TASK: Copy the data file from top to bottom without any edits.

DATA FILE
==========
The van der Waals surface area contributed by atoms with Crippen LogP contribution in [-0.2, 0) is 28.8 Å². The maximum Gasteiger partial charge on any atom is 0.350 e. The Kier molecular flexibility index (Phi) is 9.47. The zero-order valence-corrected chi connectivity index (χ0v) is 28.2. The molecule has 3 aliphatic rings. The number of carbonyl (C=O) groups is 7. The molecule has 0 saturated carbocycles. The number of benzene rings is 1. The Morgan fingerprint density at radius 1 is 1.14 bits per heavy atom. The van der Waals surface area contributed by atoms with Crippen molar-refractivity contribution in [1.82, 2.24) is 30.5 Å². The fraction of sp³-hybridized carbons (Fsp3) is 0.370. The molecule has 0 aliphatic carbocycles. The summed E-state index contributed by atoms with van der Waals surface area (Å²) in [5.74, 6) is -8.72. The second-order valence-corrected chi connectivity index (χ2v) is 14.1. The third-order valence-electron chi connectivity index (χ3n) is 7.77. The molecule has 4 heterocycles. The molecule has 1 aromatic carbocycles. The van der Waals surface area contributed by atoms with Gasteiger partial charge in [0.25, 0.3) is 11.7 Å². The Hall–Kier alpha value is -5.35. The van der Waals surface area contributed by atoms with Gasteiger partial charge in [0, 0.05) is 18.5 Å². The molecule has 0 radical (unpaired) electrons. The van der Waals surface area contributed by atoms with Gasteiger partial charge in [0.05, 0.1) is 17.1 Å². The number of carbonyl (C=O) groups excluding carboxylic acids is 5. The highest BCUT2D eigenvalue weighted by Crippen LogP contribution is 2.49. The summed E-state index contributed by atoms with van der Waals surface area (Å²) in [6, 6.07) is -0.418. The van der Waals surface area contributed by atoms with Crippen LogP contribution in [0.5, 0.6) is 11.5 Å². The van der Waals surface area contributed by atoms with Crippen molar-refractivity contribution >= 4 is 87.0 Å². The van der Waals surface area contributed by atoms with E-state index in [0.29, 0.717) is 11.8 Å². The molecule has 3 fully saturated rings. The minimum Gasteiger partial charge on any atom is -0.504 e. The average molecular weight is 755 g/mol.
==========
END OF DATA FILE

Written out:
The van der Waals surface area contributed by atoms with Crippen LogP contribution in [-0.2, 0) is 28.8 Å². The maximum Gasteiger partial charge on any atom is 0.350 e. The Kier molecular flexibility index (Phi) is 9.47. The zero-order valence-corrected chi connectivity index (χ0v) is 28.2. The molecule has 3 aliphatic rings. The number of carbonyl (C=O) groups is 7. The molecule has 0 saturated carbocycles. The number of benzene rings is 1. The Morgan fingerprint density at radius 1 is 1.14 bits per heavy atom. The van der Waals surface area contributed by atoms with Crippen molar-refractivity contribution in [1.82, 2.24) is 30.5 Å². The fraction of sp³-hybridized carbons (Fsp3) is 0.370. The molecule has 0 aliphatic carbocycles. The summed E-state index contributed by atoms with van der Waals surface area (Å²) in [5.74, 6) is -8.72. The second-order valence-corrected chi connectivity index (χ2v) is 14.1. The third-order valence-electron chi connectivity index (χ3n) is 7.77. The molecule has 4 heterocycles. The molecule has 1 aromatic carbocycles. The van der Waals surface area contributed by atoms with Gasteiger partial charge in [0.25, 0.3) is 11.7 Å². The Hall–Kier alpha value is -5.35. The van der Waals surface area contributed by atoms with Gasteiger partial charge in [0, 0.05) is 18.5 Å². The molecule has 0 radical (unpaired) electrons. The van der Waals surface area contributed by atoms with Gasteiger partial charge in [0.05, 0.1) is 17.1 Å². The number of carbonyl (C=O) groups excluding carboxylic acids is 5. The highest BCUT2D eigenvalue weighted by Crippen LogP contribution is 2.49. The summed E-state index contributed by atoms with van der Waals surface area (Å²) in [6, 6.07) is -0.418. The van der Waals surface area contributed by atoms with Crippen LogP contribution in [0.5, 0.6) is 11.5 Å². The van der Waals surface area contributed by atoms with Crippen molar-refractivity contribution >= 4 is 87.0 Å². The van der Waals surface area contributed by atoms with E-state index in [0.29, 0.717) is 11.8 Å². The molecule has 3 fully saturated rings. The minimum Gasteiger partial charge on any atom is -0.504 e. The average molecular weight is 755 g/mol.